Researchers explore bioenergy utilization in China
With China the largest growing economy in the world, scientists and policymakers alike are keenly interested in the country's increasing use of biomass instead of polluting and climate-harming fossil fuels for energy generation. Although bioenergy consumption has more than doubled from 2005 to 2010, few studies have evaluated exactly where, in the vast country, this shift is taking place and through what means.
In a new paper, Shiyan Chang, an assistant professor of energy system analysis at Beijing's Tsinghua University, and graduate student Lili Zhao examine changes in the geographical distribution of bioenergy utilization in China, like biogas and biomass power generation, and biomass resources, like livestock and poultry excrement, agricultural residues, and municipal waste. The paper appears in a special issue of the American Institute of Physics' Journal of Renewable and Sustainable Energy (JRSE) that focuses on emerging energy trends in China.
The researchers used a metric known as the Gini coefficient, commonly used in fields such as sociology and economics to compare inequalities in income or wealth among groups. They found that the Gini coefficient of household biogas continually decreased from 1999 to 2010 suggesting more widespread dispersion of the energy source and the coefficient of on-grid biomass power generation decreased sharply from 2007 to September 2010. The study also showed that municipal solid waste was the most widely dispersed form of biomass and that, with the exception of household biogas, which is used mainly in southwestern Chinese provinces, most bioenergy use occurs in the eastern part of the country.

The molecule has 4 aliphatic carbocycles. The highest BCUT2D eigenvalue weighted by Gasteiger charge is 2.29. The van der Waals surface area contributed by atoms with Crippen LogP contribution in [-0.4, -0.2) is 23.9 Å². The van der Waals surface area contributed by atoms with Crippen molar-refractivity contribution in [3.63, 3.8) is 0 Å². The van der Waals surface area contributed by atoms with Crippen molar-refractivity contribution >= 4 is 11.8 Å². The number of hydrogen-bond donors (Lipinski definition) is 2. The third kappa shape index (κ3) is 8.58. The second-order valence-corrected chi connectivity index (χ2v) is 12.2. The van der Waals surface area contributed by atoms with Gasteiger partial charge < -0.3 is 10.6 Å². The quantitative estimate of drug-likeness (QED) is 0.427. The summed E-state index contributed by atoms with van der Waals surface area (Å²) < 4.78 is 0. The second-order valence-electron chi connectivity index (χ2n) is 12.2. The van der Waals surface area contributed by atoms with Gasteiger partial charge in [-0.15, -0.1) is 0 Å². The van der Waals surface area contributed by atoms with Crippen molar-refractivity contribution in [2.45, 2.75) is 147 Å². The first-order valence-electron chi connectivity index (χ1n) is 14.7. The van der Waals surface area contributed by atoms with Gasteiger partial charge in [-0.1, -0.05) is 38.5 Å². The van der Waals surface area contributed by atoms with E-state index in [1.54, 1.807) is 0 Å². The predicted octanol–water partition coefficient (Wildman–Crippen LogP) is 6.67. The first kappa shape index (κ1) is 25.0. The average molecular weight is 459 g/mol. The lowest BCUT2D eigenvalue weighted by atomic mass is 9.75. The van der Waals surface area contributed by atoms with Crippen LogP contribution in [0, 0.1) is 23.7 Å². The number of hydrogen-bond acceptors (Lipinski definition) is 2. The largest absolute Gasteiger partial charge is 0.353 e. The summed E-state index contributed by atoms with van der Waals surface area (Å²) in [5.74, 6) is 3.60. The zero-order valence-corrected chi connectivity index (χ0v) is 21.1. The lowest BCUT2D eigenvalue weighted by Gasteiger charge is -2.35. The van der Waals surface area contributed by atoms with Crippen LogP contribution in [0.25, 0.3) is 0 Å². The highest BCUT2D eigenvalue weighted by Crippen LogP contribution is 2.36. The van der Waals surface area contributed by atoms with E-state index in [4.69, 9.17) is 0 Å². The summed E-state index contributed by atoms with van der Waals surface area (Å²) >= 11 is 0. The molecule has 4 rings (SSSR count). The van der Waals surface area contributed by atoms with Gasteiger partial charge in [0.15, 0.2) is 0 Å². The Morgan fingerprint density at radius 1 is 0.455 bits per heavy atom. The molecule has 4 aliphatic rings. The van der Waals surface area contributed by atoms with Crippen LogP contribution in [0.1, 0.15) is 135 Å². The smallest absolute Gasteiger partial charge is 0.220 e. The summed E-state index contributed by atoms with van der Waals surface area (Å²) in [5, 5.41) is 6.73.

Over the study period, Chang says, "the spatial pattern of bioenergy in China has been significantly reshaped," with the differences among provinces "getting smaller and smaller." Crucial to this shift, she says, are government policies that promote the widespread technology adoption of biogas, and of biomass- and waste-power generation schemes.
One significant finding was that biomass resources remain more dispersed than bioenergy utilization, suggesting, Chang says, "that there is still great potential for bioenergy development in China to efficiently use all kinds of biomass resources."